Anita Dixon demonstrates how to operate the school's AED.
WESTBROOK, Maine (NEWS CENTER) -- Preseason basketball games are normally a chance for everyone from players to coaches to officials to get up to game speed, but luckily Westbrook High's athletic trainer, Anita Dixon, was already in mid-season form when she was called upon to save a participant's life.
Dixon was sitting with her four college interns, watching the waning minutes of the first half of the girls junior varsity contest between the Blue Blazes and the Falmouth Yachtsmen, when she was pressed into action.
"A couple of them had made a comment that that guy, he doesn't look very good," stated Dixon. "Needless to say he collapsed later on."
He was Larry Moreau, a longtime official of local sporting events ranging from basketball to soccer to softball, who apparently suffered a heart attack while working the game.
"We were behind the girls basketball bench and all of a sudden we heard a thud, and it was him that had hit the floor," she recalled.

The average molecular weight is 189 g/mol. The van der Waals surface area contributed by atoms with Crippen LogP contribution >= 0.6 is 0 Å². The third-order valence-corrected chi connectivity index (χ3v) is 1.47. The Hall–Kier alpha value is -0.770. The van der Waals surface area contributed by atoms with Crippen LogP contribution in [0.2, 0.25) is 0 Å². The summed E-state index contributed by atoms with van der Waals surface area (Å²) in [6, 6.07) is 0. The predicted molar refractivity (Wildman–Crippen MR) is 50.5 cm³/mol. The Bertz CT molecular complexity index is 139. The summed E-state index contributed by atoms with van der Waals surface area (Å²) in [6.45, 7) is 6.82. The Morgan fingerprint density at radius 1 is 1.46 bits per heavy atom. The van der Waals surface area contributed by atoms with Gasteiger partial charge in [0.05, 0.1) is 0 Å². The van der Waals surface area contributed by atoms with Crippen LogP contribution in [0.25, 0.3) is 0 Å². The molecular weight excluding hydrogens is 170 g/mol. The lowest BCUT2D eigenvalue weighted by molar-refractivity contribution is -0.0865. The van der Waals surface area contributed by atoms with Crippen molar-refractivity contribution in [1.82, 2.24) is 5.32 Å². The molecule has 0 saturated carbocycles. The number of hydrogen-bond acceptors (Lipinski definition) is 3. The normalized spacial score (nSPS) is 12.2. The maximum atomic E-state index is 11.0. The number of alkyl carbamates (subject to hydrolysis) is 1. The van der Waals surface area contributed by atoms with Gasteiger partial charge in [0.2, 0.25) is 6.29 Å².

Dixon and her students rushed to Moreau's side and assessed the situation.
"When we did first get to him he was unconscious, but he was breathing and had very weak pulse," she explained. "Later on, he ended up not breathing, and we had to use the AED to shock him to get his heart back in rhythm."
The automated external defibrillator, or AED, saved Moreau's life. An ambulance crew arrived soon there after and transported him to Maine Medical Center where he underwent emergency surgery and is in satisfactory condition.
"My training staff did a wonderful job," said first year Westbrook athletic director, Marc Sawyer. "It was as organized and precise as a tough situation can be."
"I think it is important that we recognize that technology and expertise really saved the day yesterday," he added. "I don't think there is any question, without the AED last night, we might be having a little bit different conversation here today."
Anita Dixon says she is not a hero for saving Moreau's life.
"I am grateful that he is still here and it doesn't matter what I did," she said. "It is just that the guy is in stable condition and that we did what we needed to do in order for him to still be here."
Sawyer met with student athletes from both schools to talk with them about the traumatic situation, and says they have already begun having discussions about planning a fundraiser to raise money to buy AED's and generate awareness about the life-saving devices.